This is a great idea. Amateur adult musicians abound, but most do not have viable outlets for playing with others. Community orchestras offer little opportunity for individual players to "shine".
John Oberbrunner, who retired as principal flutist with the Syracuse Symphony Orchestra in 1994, has become chief matchmaker for Syracuse Friends of Chamber Music’s “dating service” of sorts.
Professional and amateur musicians, adults only, are invited to make music with new partners for the sheer enjoyment of performing chamber music. Potential players fill out a questionnaire with their preferences — size of grouping (duet to octet), availability (weekly to monthly) and self-evaluation of musicianship.
Clarinet player Bruce Keplinger lists many reasons for signing up with Oberbrunner.
“It really comes down to motivation. I find it real difficult to play in a vacuum,” he says.
Keplinger explains that unlike the piano, few full-length compositions exist solely for the clarinet. He welcomes the opportunities to work at and focus on his technique and join fellow musicians.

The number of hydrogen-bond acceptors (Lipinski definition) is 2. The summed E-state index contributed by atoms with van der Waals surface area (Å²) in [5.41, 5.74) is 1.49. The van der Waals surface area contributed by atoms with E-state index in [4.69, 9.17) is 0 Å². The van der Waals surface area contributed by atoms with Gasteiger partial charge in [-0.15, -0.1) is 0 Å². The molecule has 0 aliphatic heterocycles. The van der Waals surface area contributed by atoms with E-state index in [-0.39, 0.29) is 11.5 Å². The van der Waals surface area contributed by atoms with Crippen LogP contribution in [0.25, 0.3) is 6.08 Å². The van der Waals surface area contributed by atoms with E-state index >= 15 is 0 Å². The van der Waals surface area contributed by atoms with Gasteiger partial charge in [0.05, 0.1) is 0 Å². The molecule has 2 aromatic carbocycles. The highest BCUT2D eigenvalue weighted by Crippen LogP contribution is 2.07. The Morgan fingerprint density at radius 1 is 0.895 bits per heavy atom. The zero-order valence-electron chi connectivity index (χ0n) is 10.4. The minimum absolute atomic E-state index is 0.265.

“I have goals for myself that are not easily fulfilled by casual playing, and I like to play more challenging music, and that really does require some period of study before I can actually do it well, says Keplinger, who is a communications assistant with the Central New York Regional Planning and Development Board.
Tom McKay is a professor of philosophy at Syracuse University and plays the clarinet professionally. He has performed with the Bear Cat Jass Band, Stan Colella Orchestra, SSO and Central New York Jazz Orchestra. He also is a member of the Lake Effect Winds and the Highland Winds.
McKay describes music as “one of my key activities” and looks forward to future performances with new musicians. He’s also ready to use his recent purchase, an A clarinet.
“It can be fun to get together with people and perform,” he says.